Journeying into the business world... one undiscovered culture at a time

Welcome to [Per]Suit of Anthropology, a blog dedicated to the exploration of modern business trends and perspectives from the view of anthropologist, with a special emphasis on cultural understandings of work-life balance and disability rights in the workplace. This blog is a way for me to connect two sides of my professional self that I see in constant dialogue. Though the business world and the anthropological world may not believe it - they have more in common and more to learn from one another than readily acknowledged. Topics covered include: Western business practices and the impact of those decisions on socio-cultural institutions worldwide, invisible disabilities, Ignatian spirituality, work-life balance, and some discussion of issues of tourism and its impacts on culture, and common human capital practices in private industry and government.






Saturday, November 7, 2015

What a difference a year can make!

This post is part of the Epilepsy Blog Relay™ which will run from November 1 through November 30. Follow along and add comments to posts that inspire you!

November 8, 2014 is a day that will be forever seared in my husbands memory, and in mine. It was a regular Saturday morning. We slept in, and I had just gotten up and was cooking breakfast. I remember turning over bacon in the pan, going through a mental list of things I had to accomplish in the day. The next thing I knew, I was laying on the floor of my kitchen, with my husband looking over me, pressing something to my head with an expression of fear and panic on his face that I'd never seen before.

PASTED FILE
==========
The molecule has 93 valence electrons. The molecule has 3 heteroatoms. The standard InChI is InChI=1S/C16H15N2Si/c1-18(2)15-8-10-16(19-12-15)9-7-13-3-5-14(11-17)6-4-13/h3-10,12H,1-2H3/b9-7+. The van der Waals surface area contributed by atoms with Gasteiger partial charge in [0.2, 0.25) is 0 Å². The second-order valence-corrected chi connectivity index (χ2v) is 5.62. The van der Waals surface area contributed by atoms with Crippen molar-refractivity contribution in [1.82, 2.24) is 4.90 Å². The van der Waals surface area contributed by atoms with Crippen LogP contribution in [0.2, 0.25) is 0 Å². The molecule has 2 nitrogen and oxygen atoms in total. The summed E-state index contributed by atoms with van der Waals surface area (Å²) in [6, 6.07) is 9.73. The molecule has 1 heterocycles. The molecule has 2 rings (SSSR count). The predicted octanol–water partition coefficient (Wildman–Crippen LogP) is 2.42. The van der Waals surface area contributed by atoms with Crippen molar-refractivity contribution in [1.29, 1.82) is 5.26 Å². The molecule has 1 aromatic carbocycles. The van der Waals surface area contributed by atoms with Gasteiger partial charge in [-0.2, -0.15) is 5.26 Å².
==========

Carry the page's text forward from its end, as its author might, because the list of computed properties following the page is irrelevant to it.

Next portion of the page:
Shaken up but calm he told me I had a seizure, and I was alright, but I was bleeding from my head. He told me he had called the ambulance and they were on the way, and I just needed to be calm and hold a towel to my head. The next few hours flew by in a post-seizure induced haze... Not only had I experienced another grand mal seizure, but during the seizure I supposedly stiffened, and fell like a tree to my tile floor. I hit my head hard and was diagnosed with a traumatic brain injury, as well as a busted up shoulder. 


The few weeks after the seizure found me not being able to be alone (I was being monitored for internal bleeding). I had to take disability leave from work as I was put on a strict regiment of cognitive rest, which involved no thinking, reading, watching TV, looking at a phone or computer, or doing anything mentally strenuous. I remember crying to my husband and my parents worried that the very thing that so defined me, my intellect was slipping away. I didn't know if I would be able to return to work, continue my normal activities, or even have a family. They told me then, as did my doctor, that given the proper rest and new habits, my brain would slowly heal and I would get better ... slowly but surely...

AND THEY WERE RIGHT! 

Here I am, nearly one year later, and seizure free. It has been quite a challenging year, and I have had to realize some things about my own limits. 

1. I needed lots of help to recover. I am not one to like to ask for help... but having my seizure made me recognize that reliance on other people is not so much a sign of weakness, but a grace to help us be open to the gift of another's self giving. From the friend who brought us soup that first night, to my parents helping watch me 24/7 in the first few weeks after the seizure, to a husband who has accommodated his life to help me maintain my health... I am overwhelmed by the generosity.